Материал из википедия КГПА
The first attempt to allow use of content and basic functionality of a website and supply a professional version of the same site to browsers with better or more complete Web Standards support is known as Progressive Enhancement that was introduced in 2003. The corresponding approach is often referred to as graceful degradation. By making use of guidelines such as developing a correct document structure in the markup, web designers can contribute not only to Progressive Enhancement, but additionally Web Accessibility and overall code quality.
To supply the greatest level of interoperability and usability, websites should be developed by applying techniques that support an optimal consumer experience through device-, browser-, and/or feature-detection, so the website is going to be easy to navigate and read whatever the device used for browsing (smartphone, tablet computer, desktop PC, etc.). The text message from the website will not be tiny on a phone, and the large pictures is going to be automatically resized with respect to the display size and resolution.
Until recently, a large share of websites continues to be made with fixed width layout (typically between 760px and 960px) that may provide precise pixel-by-pixel representation, but cannot use the full the surface of today's large monitors. It also has serious usability issues around the increasingly popular mobile devices for example smartphones and pc tablets that include a relatively small display size and resolution. Even on standard resolutions, the consumer might use a resized (not maximized) browser window. The endless number of screen resolutions makes it practically infeasible to support all resolutions with a design that's optimized for a certain resolution.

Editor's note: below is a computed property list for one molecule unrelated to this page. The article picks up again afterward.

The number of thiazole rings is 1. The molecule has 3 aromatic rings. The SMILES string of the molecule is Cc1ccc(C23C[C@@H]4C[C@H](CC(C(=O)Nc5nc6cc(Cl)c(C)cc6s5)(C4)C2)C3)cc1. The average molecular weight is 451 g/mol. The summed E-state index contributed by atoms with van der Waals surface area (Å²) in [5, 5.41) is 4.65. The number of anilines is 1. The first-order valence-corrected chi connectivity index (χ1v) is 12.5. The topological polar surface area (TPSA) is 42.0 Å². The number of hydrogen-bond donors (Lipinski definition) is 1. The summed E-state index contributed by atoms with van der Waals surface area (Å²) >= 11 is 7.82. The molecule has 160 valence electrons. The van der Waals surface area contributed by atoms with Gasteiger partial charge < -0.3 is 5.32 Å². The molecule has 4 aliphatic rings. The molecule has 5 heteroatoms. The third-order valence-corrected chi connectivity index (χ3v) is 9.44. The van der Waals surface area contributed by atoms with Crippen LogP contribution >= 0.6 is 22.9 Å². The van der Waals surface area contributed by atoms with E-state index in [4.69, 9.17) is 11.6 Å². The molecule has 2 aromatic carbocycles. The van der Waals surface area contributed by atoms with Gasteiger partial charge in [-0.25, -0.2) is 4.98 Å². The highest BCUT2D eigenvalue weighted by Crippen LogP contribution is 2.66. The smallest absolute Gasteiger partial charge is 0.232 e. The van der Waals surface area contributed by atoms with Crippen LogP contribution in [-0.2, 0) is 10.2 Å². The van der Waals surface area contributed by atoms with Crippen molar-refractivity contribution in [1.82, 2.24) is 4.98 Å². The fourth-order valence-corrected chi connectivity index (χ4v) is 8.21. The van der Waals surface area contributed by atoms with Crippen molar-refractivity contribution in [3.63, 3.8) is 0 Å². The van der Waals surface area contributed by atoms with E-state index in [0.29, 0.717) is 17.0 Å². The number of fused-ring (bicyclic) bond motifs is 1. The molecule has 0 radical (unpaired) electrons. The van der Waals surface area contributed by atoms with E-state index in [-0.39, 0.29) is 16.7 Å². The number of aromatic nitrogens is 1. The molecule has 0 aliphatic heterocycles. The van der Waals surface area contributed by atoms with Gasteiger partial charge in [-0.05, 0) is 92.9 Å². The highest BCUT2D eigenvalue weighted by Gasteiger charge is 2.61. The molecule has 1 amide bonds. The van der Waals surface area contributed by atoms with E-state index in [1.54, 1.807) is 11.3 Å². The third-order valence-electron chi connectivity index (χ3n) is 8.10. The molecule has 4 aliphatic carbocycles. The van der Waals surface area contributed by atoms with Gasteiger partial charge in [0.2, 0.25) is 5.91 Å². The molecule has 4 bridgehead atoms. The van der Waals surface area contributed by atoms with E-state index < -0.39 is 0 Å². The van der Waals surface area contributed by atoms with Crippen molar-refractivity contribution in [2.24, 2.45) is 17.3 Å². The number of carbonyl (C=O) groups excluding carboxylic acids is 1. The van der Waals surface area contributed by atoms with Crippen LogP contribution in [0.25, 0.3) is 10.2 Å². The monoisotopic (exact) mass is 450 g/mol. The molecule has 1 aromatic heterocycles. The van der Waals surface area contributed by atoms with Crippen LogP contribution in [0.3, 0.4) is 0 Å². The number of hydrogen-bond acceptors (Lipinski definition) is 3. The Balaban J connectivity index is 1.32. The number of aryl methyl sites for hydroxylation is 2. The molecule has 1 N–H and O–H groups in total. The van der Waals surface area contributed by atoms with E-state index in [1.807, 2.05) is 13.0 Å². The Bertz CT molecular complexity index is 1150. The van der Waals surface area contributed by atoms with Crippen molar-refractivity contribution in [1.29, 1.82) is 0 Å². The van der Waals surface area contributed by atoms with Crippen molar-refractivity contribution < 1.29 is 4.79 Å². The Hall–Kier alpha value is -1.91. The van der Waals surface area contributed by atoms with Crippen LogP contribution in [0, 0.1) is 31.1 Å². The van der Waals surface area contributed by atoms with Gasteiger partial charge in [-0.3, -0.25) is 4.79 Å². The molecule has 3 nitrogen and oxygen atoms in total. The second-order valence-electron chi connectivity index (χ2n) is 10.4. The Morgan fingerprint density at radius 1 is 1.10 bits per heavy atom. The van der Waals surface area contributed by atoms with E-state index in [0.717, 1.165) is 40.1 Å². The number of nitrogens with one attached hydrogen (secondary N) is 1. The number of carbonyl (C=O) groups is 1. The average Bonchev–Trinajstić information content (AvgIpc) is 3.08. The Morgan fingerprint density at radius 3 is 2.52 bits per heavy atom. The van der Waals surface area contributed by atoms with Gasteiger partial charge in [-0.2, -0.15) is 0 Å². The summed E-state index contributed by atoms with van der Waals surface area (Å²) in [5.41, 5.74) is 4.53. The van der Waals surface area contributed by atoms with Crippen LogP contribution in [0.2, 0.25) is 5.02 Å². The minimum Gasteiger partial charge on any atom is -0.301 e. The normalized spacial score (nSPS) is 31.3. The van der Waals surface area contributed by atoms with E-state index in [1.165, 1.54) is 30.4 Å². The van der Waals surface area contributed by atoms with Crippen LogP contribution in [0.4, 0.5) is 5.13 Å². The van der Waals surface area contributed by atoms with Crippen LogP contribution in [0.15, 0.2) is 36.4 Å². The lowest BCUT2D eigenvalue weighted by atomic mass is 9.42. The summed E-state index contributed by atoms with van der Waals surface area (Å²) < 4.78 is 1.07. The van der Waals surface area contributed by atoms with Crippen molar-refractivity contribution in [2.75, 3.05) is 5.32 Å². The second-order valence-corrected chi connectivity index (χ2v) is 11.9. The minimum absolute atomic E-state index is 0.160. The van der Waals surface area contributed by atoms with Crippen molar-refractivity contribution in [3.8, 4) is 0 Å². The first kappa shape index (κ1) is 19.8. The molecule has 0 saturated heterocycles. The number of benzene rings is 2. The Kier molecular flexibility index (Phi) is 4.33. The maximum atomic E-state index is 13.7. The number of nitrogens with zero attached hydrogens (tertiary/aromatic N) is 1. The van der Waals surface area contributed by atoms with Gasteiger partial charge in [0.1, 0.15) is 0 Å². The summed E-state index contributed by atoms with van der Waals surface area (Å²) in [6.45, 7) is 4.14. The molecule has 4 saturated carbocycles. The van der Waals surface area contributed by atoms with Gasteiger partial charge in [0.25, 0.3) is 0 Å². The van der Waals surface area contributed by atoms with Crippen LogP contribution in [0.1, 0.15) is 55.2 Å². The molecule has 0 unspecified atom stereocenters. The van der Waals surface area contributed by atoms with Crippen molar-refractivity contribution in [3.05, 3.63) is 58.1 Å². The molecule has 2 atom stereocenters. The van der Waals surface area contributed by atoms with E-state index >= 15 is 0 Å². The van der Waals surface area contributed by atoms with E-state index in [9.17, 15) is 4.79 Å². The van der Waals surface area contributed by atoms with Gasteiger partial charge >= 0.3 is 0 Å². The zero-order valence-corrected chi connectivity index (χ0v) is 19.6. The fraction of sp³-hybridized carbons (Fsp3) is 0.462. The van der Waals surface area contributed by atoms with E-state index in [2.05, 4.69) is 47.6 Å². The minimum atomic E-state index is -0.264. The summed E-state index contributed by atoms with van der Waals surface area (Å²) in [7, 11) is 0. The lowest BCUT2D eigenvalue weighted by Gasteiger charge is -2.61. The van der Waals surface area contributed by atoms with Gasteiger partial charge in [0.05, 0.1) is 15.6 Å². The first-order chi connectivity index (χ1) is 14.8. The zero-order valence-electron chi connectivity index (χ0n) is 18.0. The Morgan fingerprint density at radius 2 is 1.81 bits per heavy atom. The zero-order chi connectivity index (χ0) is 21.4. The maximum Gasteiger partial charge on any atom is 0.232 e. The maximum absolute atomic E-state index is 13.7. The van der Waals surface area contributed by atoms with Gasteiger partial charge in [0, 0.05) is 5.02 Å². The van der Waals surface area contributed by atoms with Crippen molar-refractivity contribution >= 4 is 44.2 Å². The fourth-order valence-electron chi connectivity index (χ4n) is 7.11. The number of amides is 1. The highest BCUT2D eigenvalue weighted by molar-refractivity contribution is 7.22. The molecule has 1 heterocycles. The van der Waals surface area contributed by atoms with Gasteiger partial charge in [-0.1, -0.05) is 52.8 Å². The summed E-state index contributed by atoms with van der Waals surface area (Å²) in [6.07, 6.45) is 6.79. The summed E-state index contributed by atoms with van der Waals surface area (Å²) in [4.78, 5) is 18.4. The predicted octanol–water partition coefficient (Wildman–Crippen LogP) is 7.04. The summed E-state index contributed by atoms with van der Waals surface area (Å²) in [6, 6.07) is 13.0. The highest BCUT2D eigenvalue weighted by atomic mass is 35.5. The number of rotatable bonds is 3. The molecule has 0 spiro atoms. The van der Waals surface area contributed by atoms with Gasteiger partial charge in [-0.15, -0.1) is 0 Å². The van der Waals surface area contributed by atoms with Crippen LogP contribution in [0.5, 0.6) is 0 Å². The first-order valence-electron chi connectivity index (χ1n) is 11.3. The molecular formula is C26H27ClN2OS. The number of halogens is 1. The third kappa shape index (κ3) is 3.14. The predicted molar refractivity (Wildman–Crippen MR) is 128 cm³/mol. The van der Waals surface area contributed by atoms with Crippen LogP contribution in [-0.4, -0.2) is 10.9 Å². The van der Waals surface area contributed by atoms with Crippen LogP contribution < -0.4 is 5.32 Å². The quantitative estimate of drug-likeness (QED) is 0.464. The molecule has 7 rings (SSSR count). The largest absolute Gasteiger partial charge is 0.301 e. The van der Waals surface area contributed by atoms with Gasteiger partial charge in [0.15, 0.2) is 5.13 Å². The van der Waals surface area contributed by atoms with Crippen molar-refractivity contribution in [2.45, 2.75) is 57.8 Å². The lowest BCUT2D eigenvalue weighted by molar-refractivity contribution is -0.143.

In well-developed countries for example Australia, smartphone use is over 50% now which represents extraordinary growth in mobile technology. By 2014, more Australians will access digital services via a smartphone than the usual computer.
Among the approaches to address the issues of barely readable texts, inconsistent layout, and inconvenient scrollability is Responsive Web Design (RWD), which applies an adaptable grid layout that's scalable (also known as liquid layout or fluid layout). Responsive Web Design has the try to achieve optimal consumer experience in terms of convenient reading and simple navigation, and "respond" to device features. Depending on the characteristics of the device getting used, different layouts are used, along with automatically scaling website elements, including text and pictures. Since some website elements such as Flash headers containing raster graphics and videos cannot be fully optimized for automatic scaling, the applicability of Responsive Web Design depends upon the web site. If the reliable fixed-width layout is used for whatever reasons, support for cellular devices can still be supplied by creating additional, device-dependent style sheets.
Another approach, elastic layout applies fully scalable elements declared in scalable units within the style sheets, which is the most advanced yet seldom applied web design layouts.
Although RWD could be beneficial to mobile users, responsive websites are not necessarily accessible, and vica versa. However, the proper utilization of standards leads to websites which are accessible and responsive simultaneously.